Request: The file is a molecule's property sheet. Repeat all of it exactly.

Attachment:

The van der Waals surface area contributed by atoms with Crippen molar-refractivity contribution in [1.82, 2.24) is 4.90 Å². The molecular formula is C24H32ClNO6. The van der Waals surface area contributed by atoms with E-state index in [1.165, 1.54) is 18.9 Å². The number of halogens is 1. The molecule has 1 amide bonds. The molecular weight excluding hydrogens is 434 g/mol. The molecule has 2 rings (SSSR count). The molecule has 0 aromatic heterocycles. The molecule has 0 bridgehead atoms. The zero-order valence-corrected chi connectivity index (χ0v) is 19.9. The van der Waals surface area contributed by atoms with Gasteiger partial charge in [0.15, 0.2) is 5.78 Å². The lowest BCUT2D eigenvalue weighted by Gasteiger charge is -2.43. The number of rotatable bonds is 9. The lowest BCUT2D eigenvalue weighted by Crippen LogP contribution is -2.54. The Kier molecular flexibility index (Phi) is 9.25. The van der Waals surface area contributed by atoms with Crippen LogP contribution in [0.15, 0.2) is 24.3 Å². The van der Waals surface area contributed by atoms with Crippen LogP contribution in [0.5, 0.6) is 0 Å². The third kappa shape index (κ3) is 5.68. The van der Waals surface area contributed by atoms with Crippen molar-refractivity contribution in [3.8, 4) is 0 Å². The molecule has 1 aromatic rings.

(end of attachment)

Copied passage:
The van der Waals surface area contributed by atoms with Crippen molar-refractivity contribution in [1.82, 2.24) is 4.90 Å². The molecular formula is C24H32ClNO6. The van der Waals surface area contributed by atoms with E-state index in [1.165, 1.54) is 18.9 Å². The number of halogens is 1. The molecule has 1 amide bonds. The molecular weight excluding hydrogens is 434 g/mol. The molecule has 2 rings (SSSR count). The molecule has 0 aromatic heterocycles. The molecule has 0 bridgehead atoms. The zero-order valence-corrected chi connectivity index (χ0v) is 19.9. The van der Waals surface area contributed by atoms with Gasteiger partial charge in [0.15, 0.2) is 5.78 Å². The lowest BCUT2D eigenvalue weighted by Gasteiger charge is -2.43. The number of rotatable bonds is 9. The lowest BCUT2D eigenvalue weighted by Crippen LogP contribution is -2.54. The Kier molecular flexibility index (Phi) is 9.25. The van der Waals surface area contributed by atoms with Crippen LogP contribution in [0.15, 0.2) is 24.3 Å². The van der Waals surface area contributed by atoms with Crippen LogP contribution in [0.5, 0.6) is 0 Å². The third kappa shape index (κ3) is 5.68. The van der Waals surface area contributed by atoms with Crippen molar-refractivity contribution in [3.8, 4) is 0 Å². The molecule has 1 aromatic rings.